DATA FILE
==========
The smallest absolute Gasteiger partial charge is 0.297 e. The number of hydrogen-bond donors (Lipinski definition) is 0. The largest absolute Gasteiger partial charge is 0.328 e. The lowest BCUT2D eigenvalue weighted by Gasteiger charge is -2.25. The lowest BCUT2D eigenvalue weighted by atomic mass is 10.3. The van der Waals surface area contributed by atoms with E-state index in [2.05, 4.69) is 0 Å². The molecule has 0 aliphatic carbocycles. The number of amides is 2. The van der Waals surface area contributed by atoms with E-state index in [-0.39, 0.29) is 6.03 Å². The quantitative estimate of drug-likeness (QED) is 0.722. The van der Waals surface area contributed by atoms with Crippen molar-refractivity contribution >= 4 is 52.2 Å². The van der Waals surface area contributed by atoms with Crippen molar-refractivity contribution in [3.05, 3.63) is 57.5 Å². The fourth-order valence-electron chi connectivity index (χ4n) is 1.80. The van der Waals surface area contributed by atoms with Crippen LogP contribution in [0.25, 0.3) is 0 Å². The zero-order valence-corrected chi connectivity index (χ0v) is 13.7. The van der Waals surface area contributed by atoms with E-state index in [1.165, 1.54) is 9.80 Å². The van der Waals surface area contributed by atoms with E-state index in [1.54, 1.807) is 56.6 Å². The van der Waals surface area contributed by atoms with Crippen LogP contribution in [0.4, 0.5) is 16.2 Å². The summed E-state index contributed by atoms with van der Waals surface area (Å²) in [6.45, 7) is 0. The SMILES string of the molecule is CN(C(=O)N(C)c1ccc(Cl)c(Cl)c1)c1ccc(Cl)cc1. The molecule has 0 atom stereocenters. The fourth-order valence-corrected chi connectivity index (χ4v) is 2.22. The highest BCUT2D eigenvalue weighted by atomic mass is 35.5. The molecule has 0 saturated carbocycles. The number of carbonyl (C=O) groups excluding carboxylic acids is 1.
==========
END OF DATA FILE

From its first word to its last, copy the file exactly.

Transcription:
The smallest absolute Gasteiger partial charge is 0.297 e. The number of hydrogen-bond donors (Lipinski definition) is 0. The largest absolute Gasteiger partial charge is 0.328 e. The lowest BCUT2D eigenvalue weighted by Gasteiger charge is -2.25. The lowest BCUT2D eigenvalue weighted by atomic mass is 10.3. The van der Waals surface area contributed by atoms with E-state index in [2.05, 4.69) is 0 Å². The molecule has 0 aliphatic carbocycles. The number of amides is 2. The van der Waals surface area contributed by atoms with E-state index in [-0.39, 0.29) is 6.03 Å². The quantitative estimate of drug-likeness (QED) is 0.722. The van der Waals surface area contributed by atoms with Crippen molar-refractivity contribution >= 4 is 52.2 Å². The van der Waals surface area contributed by atoms with Crippen molar-refractivity contribution in [3.05, 3.63) is 57.5 Å². The fourth-order valence-electron chi connectivity index (χ4n) is 1.80. The van der Waals surface area contributed by atoms with Crippen LogP contribution in [0.25, 0.3) is 0 Å². The zero-order valence-corrected chi connectivity index (χ0v) is 13.7. The van der Waals surface area contributed by atoms with E-state index in [1.165, 1.54) is 9.80 Å². The van der Waals surface area contributed by atoms with E-state index in [1.54, 1.807) is 56.6 Å². The van der Waals surface area contributed by atoms with Crippen LogP contribution in [0.4, 0.5) is 16.2 Å². The summed E-state index contributed by atoms with van der Waals surface area (Å²) in [6.45, 7) is 0. The SMILES string of the molecule is CN(C(=O)N(C)c1ccc(Cl)c(Cl)c1)c1ccc(Cl)cc1. The molecule has 0 atom stereocenters. The fourth-order valence-corrected chi connectivity index (χ4v) is 2.22. The highest BCUT2D eigenvalue weighted by atomic mass is 35.5. The molecule has 0 saturated carbocycles. The number of carbonyl (C=O) groups excluding carboxylic acids is 1.